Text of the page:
The image above was taken at a coral reef in Florida called Pickles in the spring of 2022.
Here’s how that same reef looked earlier this month:
The difference between the two images tells a clear story: Coral in the Florida Keys, home to the largest reef in the continental US, is dying. The ghostly white appearance of the coral above is due to a phenomenon known as bleaching. Coral, an anemone-like marine animal, gets most of its color and food from a kind of algae that lives within its tissue. When that algae disappears, the coral appears stark white. Bleached corals aren’t dead; they are starving to death.
What happened between those two snapshots is extreme and unrelenting heat. Since July, a record-setting heat wave has been cooking waters in Florida and parts of the Caribbean, at times pushing water temperatures above 100 degrees. This excessive heat causes the relationship between coral and those symbiotic algae to break down; the algae leave the coral, though it’s not entirely clear which initiates the breakup.
The result of this epic marine heat wave is a devastating bleaching event that stretches across the Keys and much of the Caribbean, threatening the future of the region’s coral reefs. That in turn threatens human lives and well-being. These ecosystems — which were already under siege well before this summer — protect coastal communities from storm surge, support fisheries, and drive tourism.
“It’s absolutely devastating,” said Rachel Morgan, a senior coral biologist at the Florida Aquarium, an aquarium and conservation organization. “We’re looking at a mass extinction.”
Underwater photojournalist Jennifer Adler and I went scuba-diving in the Florida Keys before and after this marine heat wave. What we saw is a stark reminder that climate change is not a distant threat; it’s destroying ecosystems today.
The heat wave is burning up years of restoration efforts
Diving on a reef with bleached corals is always a bit grim, like walking through a forest after a wildfire. What makes this crisis especially harrowing, however, is that it’s undoing years or perhaps even decades of work to revive Florida’s reefs through restoration.
“This is heartbreaking to a lot of people who’ve dedicated their lives to restoring reefs in Florida,” Morgan said. “It sets us back significantly. It stings.”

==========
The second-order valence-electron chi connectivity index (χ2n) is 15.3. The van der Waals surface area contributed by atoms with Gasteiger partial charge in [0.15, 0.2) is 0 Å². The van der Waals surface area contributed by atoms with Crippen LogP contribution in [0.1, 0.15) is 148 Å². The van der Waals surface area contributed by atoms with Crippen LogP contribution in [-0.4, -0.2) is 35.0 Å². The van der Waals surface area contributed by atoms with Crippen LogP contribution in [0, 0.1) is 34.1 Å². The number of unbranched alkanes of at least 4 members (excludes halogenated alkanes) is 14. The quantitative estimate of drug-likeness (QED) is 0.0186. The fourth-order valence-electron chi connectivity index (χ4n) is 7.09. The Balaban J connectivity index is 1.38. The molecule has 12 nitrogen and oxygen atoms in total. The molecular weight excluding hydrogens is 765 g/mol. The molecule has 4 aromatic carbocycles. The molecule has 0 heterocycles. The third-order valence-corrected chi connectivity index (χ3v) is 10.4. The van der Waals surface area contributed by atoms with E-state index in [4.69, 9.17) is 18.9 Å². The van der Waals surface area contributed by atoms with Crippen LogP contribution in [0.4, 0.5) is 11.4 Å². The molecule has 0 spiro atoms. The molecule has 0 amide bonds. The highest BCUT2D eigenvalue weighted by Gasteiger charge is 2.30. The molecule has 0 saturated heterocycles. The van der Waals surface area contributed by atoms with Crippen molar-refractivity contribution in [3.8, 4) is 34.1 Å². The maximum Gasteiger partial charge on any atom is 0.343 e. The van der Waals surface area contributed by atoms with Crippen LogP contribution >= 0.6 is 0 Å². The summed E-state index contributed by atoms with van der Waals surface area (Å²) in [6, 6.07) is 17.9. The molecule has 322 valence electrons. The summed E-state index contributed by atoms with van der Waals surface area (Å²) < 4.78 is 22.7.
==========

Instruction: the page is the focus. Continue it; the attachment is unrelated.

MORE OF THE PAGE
The images below, from 2022, show pieces of coral growing in a nursery near Key Largo run by the Coral Restoration Foundation (CRF). The organization raises corals on “trees” made of PVC and fiberglass, and then glues them onto degraded parts of various reefs in the Florida Keys to create new habitat.
You can see bits of elkhorn and staghorn corals in Adler’s photos below — two threatened species that help build reefs. The vibrant browns and oranges indicate that they’re healthy and their symbiotic relationship with algae is intact.
Here’s what that same nursery looked like in September.
Much of the coral in this nursery, the world’s largest of its kind, has bleached. The situation got so bad that earlier this summer CRF rescued hundreds of pieces of coral from their nursery, transferring them to tanks on land so they wouldn’t perish in the brutal heat.
CRF’s nursery also yields a bit of good news: Some of the corals growing there are proving to be more resistant to bleaching — they maintain their color. Scientists believe these thermally tolerant corals may hold the key to building reefs that are more resilient to future warming events, as I’ve previously reported.
Some of Florida’s reefs have almost no healthy coral remaining
In 2022, Jenny and I watched CRF’s former science program manager, Amelia Moura, shown below, glue bits of staghorn coral to Pickles Reef. To date, the foundation has planted more than 43,000 pieces of coral here.
Today, many of those planted corals are bleached.
We saw even more bleaching at a reef near Key West called Eastern Dry Rocks, another hot spot of restoration. The photo below shows a bleached piece of elkhorn coral that CRF had previously planted (the tree-like structure in the center) next to some bleached soft coral (on the left).
The heat has been so severe in the last few months that some corals have already died, like this colony of staghorn coral, seen below. Algae has grown over the dead coral fragment, giving it a green tint. (In some places, the water was so hot that corals didn’t even have a chance to bleach; their tissue just sloughed off their calcium carbonate skeleton.)
Also disheartening: Even corals that have been growing on the reef for decades have bleached. Coral grows incredibly slowly — for some species, it’s on the scale of millimeters a year. This colony of lobed star coral in a reef called Looe Key, shown below, is likely more than 100 years old.
Since summer, the water has cooled down a bit, but it’s still unusually warm, and the threat of severe bleaching is still present — now and in the years to come. The world’s top climate scientists predict that global warming will make marine heat waves more common and extreme, which raises frightening questions about the long-term outlook of this iconic ecosystem and all that it supports.
Want to learn more? Check out the first story in Vox’s series on the coral bleaching crisis in Florida.